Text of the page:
In response to your question on Japan’s cooperation, I understand that ICAO, OSCE and the Governments of Ukraine, the Netherlands and Malaysia, the last two of which suffered heavy casualties, are leading the investigation. I intend to cooperate on the investigation in concrete terms after serious consideration as to what specific contribution in which field Japan can make, while communicating with the relevant parties and consulting with them. Communication with relevant parties aside, although Japan has not decided what kind of specific cooperation it will offer, we will continue close communication.

Japan-Republic of Korea relations

Saito, Kyodo Press: I would like to ask about Japan-ROK relations. I have heard that Japan-ROK Ministry of Foreign Affairs’ Director-General level consultations will be held in Seoul tomorrow. Up to the present time, based on the Abe Cabinet’s experts’ report on the study on the Kono Statement, both you and senior officials in the Ministry of Foreign Affairs have said until now that Japan would explain to the ROK side the objectives and the significance of this study. But I think that up to the present time, the current situation in the ROK is that its Government and media have not necessarily supported the findings of the report from the Japan side, and instead, have been fairly critical of it.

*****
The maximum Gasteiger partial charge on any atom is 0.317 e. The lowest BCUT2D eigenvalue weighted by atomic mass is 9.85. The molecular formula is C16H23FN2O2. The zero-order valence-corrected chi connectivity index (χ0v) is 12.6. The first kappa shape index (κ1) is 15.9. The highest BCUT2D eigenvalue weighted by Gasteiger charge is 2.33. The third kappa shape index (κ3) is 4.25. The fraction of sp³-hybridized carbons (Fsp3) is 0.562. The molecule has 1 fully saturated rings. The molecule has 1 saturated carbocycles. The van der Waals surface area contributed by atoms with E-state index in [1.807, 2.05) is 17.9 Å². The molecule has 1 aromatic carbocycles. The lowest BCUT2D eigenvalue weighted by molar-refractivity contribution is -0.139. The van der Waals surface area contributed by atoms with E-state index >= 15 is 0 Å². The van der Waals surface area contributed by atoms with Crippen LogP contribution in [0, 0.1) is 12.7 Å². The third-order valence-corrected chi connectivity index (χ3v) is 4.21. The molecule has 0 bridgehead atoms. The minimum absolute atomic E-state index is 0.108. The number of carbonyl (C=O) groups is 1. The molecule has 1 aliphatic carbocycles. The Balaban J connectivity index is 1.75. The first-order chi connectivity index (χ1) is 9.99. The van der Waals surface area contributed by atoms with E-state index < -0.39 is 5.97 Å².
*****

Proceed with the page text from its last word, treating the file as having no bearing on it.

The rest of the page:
Within this sort of situation, how do you perceive this issue? Do you think that the ROK side has been unable to fully understand the explanation provided by the Japan side, or do you think the problem lies with the explanation provided by Japan? What is your understanding of the current situation? I would like to ask on these points.

Minister Kishida: First, with regards to the current report on the Study of the Kono Statement, this report was absolutely not intended to damage the Kono Statement, as was insisted by the ROK side, but with regards to its intention and objective, it was intended to address domestic concerns about the Kono Statement by providing answers based on objective facts. Consequently, I recognize the Kono Statement as the outcome of efforts by the Governments of both countries in order to build future-orientated Japan-ROK relations based on historical facts. Therefore, I am disappointed by the response of the ROK side.